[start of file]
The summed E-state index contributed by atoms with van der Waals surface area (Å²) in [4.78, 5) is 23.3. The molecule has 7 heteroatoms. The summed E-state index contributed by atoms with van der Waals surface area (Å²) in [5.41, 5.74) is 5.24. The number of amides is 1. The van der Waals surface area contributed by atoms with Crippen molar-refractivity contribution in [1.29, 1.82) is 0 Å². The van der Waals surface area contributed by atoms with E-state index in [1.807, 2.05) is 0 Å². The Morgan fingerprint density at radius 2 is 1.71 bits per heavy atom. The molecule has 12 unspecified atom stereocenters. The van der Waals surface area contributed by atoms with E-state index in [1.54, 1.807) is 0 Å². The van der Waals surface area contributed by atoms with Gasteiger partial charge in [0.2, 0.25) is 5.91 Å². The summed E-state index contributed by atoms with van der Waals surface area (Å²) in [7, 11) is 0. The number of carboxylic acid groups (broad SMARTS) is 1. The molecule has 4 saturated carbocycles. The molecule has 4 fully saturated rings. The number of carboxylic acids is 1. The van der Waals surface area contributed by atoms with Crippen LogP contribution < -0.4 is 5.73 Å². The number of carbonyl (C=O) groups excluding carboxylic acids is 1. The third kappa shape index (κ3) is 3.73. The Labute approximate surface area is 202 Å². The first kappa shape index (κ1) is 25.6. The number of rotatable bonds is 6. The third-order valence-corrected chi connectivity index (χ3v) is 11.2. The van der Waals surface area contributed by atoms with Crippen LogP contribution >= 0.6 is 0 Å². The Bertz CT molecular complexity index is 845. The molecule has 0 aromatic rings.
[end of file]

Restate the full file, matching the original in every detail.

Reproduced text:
The summed E-state index contributed by atoms with van der Waals surface area (Å²) in [4.78, 5) is 23.3. The molecule has 7 heteroatoms. The summed E-state index contributed by atoms with van der Waals surface area (Å²) in [5.41, 5.74) is 5.24. The number of amides is 1. The van der Waals surface area contributed by atoms with Crippen molar-refractivity contribution in [1.29, 1.82) is 0 Å². The van der Waals surface area contributed by atoms with E-state index in [1.807, 2.05) is 0 Å². The Morgan fingerprint density at radius 2 is 1.71 bits per heavy atom. The molecule has 12 unspecified atom stereocenters. The van der Waals surface area contributed by atoms with E-state index in [1.54, 1.807) is 0 Å². The van der Waals surface area contributed by atoms with Gasteiger partial charge in [0.2, 0.25) is 5.91 Å². The summed E-state index contributed by atoms with van der Waals surface area (Å²) in [7, 11) is 0. The number of carboxylic acid groups (broad SMARTS) is 1. The molecule has 4 saturated carbocycles. The molecule has 4 fully saturated rings. The number of carboxylic acids is 1. The van der Waals surface area contributed by atoms with Crippen LogP contribution < -0.4 is 5.73 Å². The number of carbonyl (C=O) groups excluding carboxylic acids is 1. The third kappa shape index (κ3) is 3.73. The Labute approximate surface area is 202 Å². The first kappa shape index (κ1) is 25.6. The number of rotatable bonds is 6. The third-order valence-corrected chi connectivity index (χ3v) is 11.2. The van der Waals surface area contributed by atoms with Crippen LogP contribution >= 0.6 is 0 Å². The Bertz CT molecular complexity index is 845. The molecule has 0 aromatic rings.